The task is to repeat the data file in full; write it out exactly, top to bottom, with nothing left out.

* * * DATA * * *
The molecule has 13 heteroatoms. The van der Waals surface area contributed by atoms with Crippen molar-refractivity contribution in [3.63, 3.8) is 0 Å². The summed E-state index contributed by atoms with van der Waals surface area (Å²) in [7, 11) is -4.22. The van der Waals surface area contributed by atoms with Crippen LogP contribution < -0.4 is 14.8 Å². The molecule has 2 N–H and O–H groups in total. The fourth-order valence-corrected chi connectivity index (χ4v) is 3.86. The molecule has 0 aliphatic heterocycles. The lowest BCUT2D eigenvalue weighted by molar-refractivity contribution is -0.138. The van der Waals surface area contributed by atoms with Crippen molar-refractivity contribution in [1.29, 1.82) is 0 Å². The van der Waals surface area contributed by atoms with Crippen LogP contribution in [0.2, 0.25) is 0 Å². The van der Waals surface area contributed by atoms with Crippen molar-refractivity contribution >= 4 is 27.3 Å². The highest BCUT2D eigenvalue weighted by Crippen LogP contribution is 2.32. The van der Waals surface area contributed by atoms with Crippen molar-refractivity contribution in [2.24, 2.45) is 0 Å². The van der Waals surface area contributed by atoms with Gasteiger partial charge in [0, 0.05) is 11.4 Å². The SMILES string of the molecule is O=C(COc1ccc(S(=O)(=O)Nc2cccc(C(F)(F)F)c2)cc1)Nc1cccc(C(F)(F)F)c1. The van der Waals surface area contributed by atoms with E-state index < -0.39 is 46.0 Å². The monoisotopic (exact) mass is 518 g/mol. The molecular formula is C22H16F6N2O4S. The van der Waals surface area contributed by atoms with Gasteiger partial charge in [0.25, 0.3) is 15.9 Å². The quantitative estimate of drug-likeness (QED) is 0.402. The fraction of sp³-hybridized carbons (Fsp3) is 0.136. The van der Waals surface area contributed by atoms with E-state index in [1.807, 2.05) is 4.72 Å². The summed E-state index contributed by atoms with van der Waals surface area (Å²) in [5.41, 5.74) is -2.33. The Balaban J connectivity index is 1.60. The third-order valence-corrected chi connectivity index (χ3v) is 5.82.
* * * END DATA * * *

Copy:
The molecule has 13 heteroatoms. The van der Waals surface area contributed by atoms with Crippen molar-refractivity contribution in [3.63, 3.8) is 0 Å². The summed E-state index contributed by atoms with van der Waals surface area (Å²) in [7, 11) is -4.22. The van der Waals surface area contributed by atoms with Crippen LogP contribution < -0.4 is 14.8 Å². The molecule has 2 N–H and O–H groups in total. The fourth-order valence-corrected chi connectivity index (χ4v) is 3.86. The molecule has 0 aliphatic heterocycles. The lowest BCUT2D eigenvalue weighted by molar-refractivity contribution is -0.138. The van der Waals surface area contributed by atoms with Crippen molar-refractivity contribution in [1.29, 1.82) is 0 Å². The van der Waals surface area contributed by atoms with Crippen LogP contribution in [0.2, 0.25) is 0 Å². The van der Waals surface area contributed by atoms with Crippen molar-refractivity contribution >= 4 is 27.3 Å². The highest BCUT2D eigenvalue weighted by Crippen LogP contribution is 2.32. The van der Waals surface area contributed by atoms with Crippen molar-refractivity contribution in [2.24, 2.45) is 0 Å². The van der Waals surface area contributed by atoms with Gasteiger partial charge in [0, 0.05) is 11.4 Å². The SMILES string of the molecule is O=C(COc1ccc(S(=O)(=O)Nc2cccc(C(F)(F)F)c2)cc1)Nc1cccc(C(F)(F)F)c1. The van der Waals surface area contributed by atoms with E-state index < -0.39 is 46.0 Å². The monoisotopic (exact) mass is 518 g/mol. The molecular formula is C22H16F6N2O4S. The van der Waals surface area contributed by atoms with Gasteiger partial charge in [0.25, 0.3) is 15.9 Å². The quantitative estimate of drug-likeness (QED) is 0.402. The fraction of sp³-hybridized carbons (Fsp3) is 0.136. The van der Waals surface area contributed by atoms with E-state index in [1.807, 2.05) is 4.72 Å². The summed E-state index contributed by atoms with van der Waals surface area (Å²) in [5.41, 5.74) is -2.33. The Balaban J connectivity index is 1.60. The third-order valence-corrected chi connectivity index (χ3v) is 5.82.